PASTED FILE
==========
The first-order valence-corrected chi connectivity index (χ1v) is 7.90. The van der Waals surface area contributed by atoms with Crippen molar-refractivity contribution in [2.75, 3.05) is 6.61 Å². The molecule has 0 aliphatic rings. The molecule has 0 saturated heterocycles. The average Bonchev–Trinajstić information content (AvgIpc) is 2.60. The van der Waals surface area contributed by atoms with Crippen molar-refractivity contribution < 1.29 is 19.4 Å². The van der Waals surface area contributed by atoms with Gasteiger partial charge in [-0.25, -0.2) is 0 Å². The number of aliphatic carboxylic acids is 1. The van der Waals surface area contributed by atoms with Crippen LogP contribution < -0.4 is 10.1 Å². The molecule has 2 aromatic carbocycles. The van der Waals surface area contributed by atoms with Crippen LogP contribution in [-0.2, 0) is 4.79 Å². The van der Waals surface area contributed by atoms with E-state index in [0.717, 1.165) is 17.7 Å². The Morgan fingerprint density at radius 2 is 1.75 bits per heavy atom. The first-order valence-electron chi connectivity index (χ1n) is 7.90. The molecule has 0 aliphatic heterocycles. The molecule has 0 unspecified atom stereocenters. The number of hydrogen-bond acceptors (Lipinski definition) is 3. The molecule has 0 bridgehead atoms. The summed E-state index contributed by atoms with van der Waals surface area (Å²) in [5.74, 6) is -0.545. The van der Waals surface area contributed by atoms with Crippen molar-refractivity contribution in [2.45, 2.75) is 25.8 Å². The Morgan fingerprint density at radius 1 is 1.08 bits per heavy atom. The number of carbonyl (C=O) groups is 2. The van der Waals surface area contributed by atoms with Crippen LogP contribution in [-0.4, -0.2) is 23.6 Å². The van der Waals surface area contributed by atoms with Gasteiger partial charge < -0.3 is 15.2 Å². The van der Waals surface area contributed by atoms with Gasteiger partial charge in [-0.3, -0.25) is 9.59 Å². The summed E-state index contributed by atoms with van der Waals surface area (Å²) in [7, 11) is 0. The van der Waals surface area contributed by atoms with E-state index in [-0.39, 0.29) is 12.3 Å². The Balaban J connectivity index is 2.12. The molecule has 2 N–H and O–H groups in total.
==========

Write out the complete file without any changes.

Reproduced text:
The first-order valence-corrected chi connectivity index (χ1v) is 7.90. The van der Waals surface area contributed by atoms with Crippen molar-refractivity contribution in [2.75, 3.05) is 6.61 Å². The molecule has 0 aliphatic rings. The molecule has 0 saturated heterocycles. The average Bonchev–Trinajstić information content (AvgIpc) is 2.60. The van der Waals surface area contributed by atoms with Crippen molar-refractivity contribution < 1.29 is 19.4 Å². The van der Waals surface area contributed by atoms with Gasteiger partial charge in [-0.25, -0.2) is 0 Å². The number of aliphatic carboxylic acids is 1. The van der Waals surface area contributed by atoms with Crippen LogP contribution < -0.4 is 10.1 Å². The molecule has 2 aromatic carbocycles. The van der Waals surface area contributed by atoms with Crippen LogP contribution in [-0.2, 0) is 4.79 Å². The van der Waals surface area contributed by atoms with E-state index in [0.717, 1.165) is 17.7 Å². The Morgan fingerprint density at radius 2 is 1.75 bits per heavy atom. The first-order valence-electron chi connectivity index (χ1n) is 7.90. The molecule has 0 aliphatic heterocycles. The molecule has 0 unspecified atom stereocenters. The number of hydrogen-bond acceptors (Lipinski definition) is 3. The molecule has 0 bridgehead atoms. The summed E-state index contributed by atoms with van der Waals surface area (Å²) in [5.74, 6) is -0.545. The van der Waals surface area contributed by atoms with Crippen molar-refractivity contribution in [2.45, 2.75) is 25.8 Å². The Morgan fingerprint density at radius 1 is 1.08 bits per heavy atom. The number of carbonyl (C=O) groups is 2. The van der Waals surface area contributed by atoms with Crippen LogP contribution in [-0.4, -0.2) is 23.6 Å². The van der Waals surface area contributed by atoms with Gasteiger partial charge < -0.3 is 15.2 Å². The van der Waals surface area contributed by atoms with Gasteiger partial charge in [-0.3, -0.25) is 9.59 Å². The summed E-state index contributed by atoms with van der Waals surface area (Å²) in [7, 11) is 0. The van der Waals surface area contributed by atoms with E-state index in [-0.39, 0.29) is 12.3 Å². The Balaban J connectivity index is 2.12. The molecule has 2 N–H and O–H groups in total.